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Posted: 6/14/2009 11:06:14 AM EST
Put this together for $11. The items are used but still work.

Link Posted: 6/14/2009 11:46:51 AM EST
I'll see your cheap and raise you less than half that price.
Part of a 1918 BAR belt, holds six magazines and attached to my old issue web gear.
$5.00 at a garage sale.

Most of the time my 'dump pouch' is an old Chinese issue ration bag.
Link Posted: 6/15/2009 3:29:09 AM EST
[Last Edit: 6/15/2009 3:53:34 AM EST by jeffers_mz]
A good start. I had my best friend walk me through what his Marine unit carried and how they carried it in Vietnam. Three ammo pouches, for a total of 7 mags, 2x3 plus one in the rifle. Add a first aid kit, 2x pistol mag pouch, canteen w/ pure tabs, bayo, headlamp, fire, and a buttbag with poncho, liner, compass, MRE, TP, camo paint, booby wire, extra socks and shorts, basically one day's worth of living and fighting. Battle dressing on a chest strap so you can get to it fast. Metal canteen cup is worth the extra weight. Survival kit about the size of your thumb, couple fish hooks, weights, line, razor blade, waterproof matches, signal mirror, you take it from here.

Buttbag bandolier, same web belts, two strung together in a loop, 3 buttbags, one for another ammo loadout, spare mags, spare parts, all things rifle. One for a couple more MREs, a couple soup packets, etc. Another for basic camp gear, 550, small stove, eating utensils, etc.

Full pack, Alice or framed, with 4 more days worth of MREs, a tarp, ground pad, another ammo loadout, e-tool, small pruning saw, extra clothes, etc.

Set it up right and you can hump all three at once, OR live and fight out of just one at a time. All at once, 7 days in fat city, or 14 on a restricted diet. Unless you're GI Joe, you'll want a truck to hang most of this on, most days, it get's a tad heavy after while.

Be careful buying the newer style surplus only web harneses. The nylon in the straps are too slick to engage the friction keepers and extend fully whether you want it to or not. If youhave no choice, cable ties can keep the straps adjusted right while still preserving the adjustment option.Further, the stitching anchoring the straps is iffy with even a moderate load. Look for the older canvas style, and make usre you can easily repair any straps that do break. Avoid dry rot in the canvas. Buy some extra components when you find them, this stuff seems to be getting scarce in some places. Be careful with web belts, at least three different types of buckles I've seen so far, none mate with the others, and some are not removable.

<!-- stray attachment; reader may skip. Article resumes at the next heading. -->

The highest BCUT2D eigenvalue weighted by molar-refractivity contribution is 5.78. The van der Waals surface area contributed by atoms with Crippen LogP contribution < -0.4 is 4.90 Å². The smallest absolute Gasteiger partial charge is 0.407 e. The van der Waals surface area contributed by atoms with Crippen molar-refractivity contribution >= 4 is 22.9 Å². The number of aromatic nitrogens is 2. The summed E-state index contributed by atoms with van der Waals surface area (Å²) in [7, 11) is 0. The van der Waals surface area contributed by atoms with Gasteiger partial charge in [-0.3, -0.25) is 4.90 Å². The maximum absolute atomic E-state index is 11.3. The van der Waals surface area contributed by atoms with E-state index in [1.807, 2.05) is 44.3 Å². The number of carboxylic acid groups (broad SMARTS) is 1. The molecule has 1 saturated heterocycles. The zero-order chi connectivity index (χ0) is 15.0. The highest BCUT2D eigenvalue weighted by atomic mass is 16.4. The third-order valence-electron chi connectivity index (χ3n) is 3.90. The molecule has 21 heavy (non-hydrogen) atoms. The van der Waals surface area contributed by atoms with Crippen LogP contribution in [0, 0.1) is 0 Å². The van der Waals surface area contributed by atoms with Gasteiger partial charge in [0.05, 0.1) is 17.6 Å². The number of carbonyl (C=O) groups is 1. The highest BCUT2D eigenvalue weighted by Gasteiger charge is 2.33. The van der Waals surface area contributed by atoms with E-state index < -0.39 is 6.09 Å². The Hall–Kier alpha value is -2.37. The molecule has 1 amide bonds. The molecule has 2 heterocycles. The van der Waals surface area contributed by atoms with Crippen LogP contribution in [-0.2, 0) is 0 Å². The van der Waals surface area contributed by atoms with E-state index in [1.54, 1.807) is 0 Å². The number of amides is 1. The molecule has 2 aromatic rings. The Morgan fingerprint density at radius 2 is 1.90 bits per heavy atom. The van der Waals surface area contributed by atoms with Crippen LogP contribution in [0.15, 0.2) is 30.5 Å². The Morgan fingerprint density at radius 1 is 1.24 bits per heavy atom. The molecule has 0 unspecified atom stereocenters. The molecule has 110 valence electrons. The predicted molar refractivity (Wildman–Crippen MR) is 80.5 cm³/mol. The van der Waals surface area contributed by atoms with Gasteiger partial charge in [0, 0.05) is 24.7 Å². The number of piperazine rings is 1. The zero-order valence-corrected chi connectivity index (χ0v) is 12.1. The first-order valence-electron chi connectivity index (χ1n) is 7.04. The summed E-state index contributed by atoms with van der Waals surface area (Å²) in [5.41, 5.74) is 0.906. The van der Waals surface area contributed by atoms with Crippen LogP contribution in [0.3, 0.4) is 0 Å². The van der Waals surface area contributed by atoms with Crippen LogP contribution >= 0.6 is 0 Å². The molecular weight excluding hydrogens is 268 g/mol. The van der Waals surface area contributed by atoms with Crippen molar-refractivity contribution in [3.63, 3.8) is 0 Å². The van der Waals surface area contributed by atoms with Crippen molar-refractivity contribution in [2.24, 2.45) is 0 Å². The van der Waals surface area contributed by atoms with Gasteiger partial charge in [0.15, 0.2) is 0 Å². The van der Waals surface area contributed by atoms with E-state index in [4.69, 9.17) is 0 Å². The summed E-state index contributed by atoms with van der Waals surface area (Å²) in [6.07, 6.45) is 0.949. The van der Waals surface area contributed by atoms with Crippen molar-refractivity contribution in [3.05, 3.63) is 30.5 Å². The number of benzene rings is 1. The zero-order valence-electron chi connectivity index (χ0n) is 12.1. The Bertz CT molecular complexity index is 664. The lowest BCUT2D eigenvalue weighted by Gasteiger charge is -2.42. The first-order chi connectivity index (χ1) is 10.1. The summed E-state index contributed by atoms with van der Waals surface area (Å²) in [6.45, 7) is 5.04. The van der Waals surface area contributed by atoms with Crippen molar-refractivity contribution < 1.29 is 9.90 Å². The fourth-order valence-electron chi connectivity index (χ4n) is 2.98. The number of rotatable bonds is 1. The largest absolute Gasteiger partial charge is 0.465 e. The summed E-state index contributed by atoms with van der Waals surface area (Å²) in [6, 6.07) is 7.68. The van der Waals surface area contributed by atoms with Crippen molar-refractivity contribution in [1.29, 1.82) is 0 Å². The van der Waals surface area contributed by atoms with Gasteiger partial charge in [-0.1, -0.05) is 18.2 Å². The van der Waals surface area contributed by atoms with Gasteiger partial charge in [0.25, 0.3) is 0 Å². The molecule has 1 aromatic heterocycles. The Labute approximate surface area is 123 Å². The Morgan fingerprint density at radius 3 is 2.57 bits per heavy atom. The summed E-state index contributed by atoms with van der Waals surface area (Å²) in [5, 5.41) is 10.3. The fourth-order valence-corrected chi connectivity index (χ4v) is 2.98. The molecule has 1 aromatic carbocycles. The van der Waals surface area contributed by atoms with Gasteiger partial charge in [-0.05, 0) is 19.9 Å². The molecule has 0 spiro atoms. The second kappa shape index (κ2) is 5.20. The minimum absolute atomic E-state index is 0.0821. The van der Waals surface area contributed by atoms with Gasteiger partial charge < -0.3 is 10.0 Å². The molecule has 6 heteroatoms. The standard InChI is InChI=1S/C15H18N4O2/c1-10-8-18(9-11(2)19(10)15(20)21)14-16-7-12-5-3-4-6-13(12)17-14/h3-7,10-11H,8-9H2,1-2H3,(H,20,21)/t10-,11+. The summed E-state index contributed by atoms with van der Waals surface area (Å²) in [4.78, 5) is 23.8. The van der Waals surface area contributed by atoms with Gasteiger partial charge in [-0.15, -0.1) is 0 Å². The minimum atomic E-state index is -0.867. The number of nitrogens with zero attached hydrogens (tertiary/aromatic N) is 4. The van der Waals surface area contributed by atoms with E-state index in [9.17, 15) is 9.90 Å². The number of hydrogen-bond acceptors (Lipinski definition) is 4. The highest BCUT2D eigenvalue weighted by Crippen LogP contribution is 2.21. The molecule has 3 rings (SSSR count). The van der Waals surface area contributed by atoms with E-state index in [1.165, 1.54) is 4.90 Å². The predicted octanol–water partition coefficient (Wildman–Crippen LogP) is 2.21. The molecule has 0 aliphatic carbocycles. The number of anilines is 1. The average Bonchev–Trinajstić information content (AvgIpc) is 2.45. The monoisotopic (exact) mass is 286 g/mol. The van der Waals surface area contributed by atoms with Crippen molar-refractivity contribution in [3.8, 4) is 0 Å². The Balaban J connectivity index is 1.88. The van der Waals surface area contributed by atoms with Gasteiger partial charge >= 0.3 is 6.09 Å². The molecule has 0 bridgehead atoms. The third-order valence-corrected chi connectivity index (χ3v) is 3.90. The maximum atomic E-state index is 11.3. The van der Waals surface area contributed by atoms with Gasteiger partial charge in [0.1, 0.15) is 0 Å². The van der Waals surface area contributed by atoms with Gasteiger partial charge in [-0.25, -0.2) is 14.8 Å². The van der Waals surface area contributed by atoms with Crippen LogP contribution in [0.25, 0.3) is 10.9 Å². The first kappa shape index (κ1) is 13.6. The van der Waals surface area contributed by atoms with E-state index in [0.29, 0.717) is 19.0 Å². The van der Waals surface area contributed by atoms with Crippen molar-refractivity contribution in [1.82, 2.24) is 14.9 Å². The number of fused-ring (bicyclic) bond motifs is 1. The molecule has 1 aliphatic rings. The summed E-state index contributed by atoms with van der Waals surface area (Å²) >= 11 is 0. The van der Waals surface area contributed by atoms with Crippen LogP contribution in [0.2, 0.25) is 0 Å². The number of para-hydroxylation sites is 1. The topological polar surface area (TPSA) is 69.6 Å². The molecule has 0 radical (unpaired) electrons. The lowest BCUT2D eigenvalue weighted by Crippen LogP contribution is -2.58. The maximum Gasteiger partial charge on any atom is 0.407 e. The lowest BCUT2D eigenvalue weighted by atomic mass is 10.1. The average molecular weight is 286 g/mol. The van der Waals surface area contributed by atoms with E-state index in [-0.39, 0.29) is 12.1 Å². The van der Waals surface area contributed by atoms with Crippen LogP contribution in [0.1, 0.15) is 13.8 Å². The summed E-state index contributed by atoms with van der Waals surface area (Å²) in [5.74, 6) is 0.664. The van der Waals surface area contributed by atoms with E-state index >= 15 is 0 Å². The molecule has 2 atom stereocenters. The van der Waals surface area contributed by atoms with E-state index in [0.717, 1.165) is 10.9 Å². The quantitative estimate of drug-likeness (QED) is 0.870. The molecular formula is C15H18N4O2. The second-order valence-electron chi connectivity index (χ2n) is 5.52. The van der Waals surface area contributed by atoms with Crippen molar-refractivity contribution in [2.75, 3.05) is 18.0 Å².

The lighter and newer molle style rigs are nice for light carbines and short term support, a day's fighting with maybe another day in a shoulder bag, no need to avoid the new system that works and works well for what it is designed to do, but if I have to leave my property, I want the heavier quality gear and a REAL rifle.

Old style webgear makes a nice rig, and it was designed and intended to support a rifle very much like the M1A. Useful, cheap, and sturdy, what more can you ask for?

Remember, you only have a theory, not a solution, until you've shot some, serviced your rifle, ate and slept dry and unfrozen, shot some more, corected the shortcomings you find in your rig, then tested that too. Some rural ranges don't mind if you camp overnight, as long as you obey range rules and don't shoot after hours. Others may look the other way if your car...breaks down...and you're forced to overnight. If all else fails, many national forests have light restrictions on personal defense weapons, but if anyone is around, you'll get looks, probably phone calls, unwanted attention of the DHS kind, etc.

(Not telling you old...ahhh, experienced guys, how to breath, I'm sure you could teach me, just laying this out as a starting point for the kids who might not have access to guys who served in Vietnam.)
Link Posted: 6/15/2009 5:11:48 AM EST
[Last Edit: 6/15/2009 5:15:53 AM EST by Milo5]
What is with you younger, ahh,less experienced guys and cable ties?
We old farts used to wrap everything we didn't want to move with 100 MPH tape.
It will keep the slide adjusters in place and reduced the metal on metal clink.
Heck, you can even attach a flashlight to a weapon with 100 mile per hour tape, of course you can do the same thing with cable ties.

There is nothing you can't do with a roll of duct tape, a can of WD40, and a pair of pliers!
Well, and I suppose a bag of cable ties could be added to the tool kit now.
Link Posted: 6/15/2009 6:17:13 PM EST
Nice rig. I have one similar but with two canteens, a Kabar Marine knife and a buttpack.

I wish I could find some more M1956 pouches in good shape on the cheap. They say you can use the later ALICE pouches if you cut out the dividers.
Link Posted: 6/15/2009 6:33:55 PM EST
Originally Posted By brianf31:
Nice rig. I have one similar but with two canteens, a Kabar Marine knife and a buttpack.

I wish I could find some more M1956 pouches in good shape on the cheap. They say you can use the later ALICE pouches if you cut out the dividers.

The last M1956 pouch I bought was VERY nice but it wasn't cheap. Heck, it was the first one I've seen at a show in a while.
Link Posted: 6/16/2009 8:25:05 AM EST
[Last Edit: 6/16/2009 8:27:42 AM EST by jaildog]
Cable ties are good , but you cant beat good ol' suspention line, ( parachute cord) and duct tape for LBE setup. Nice price on the gear by the way. Still use mine for overnite hunts and fishing. Gets hot here in NC and canteens of water are real nice. The buttpack has been up graded to a Blackhawk Mega butt pack and may go back. Its just too big.
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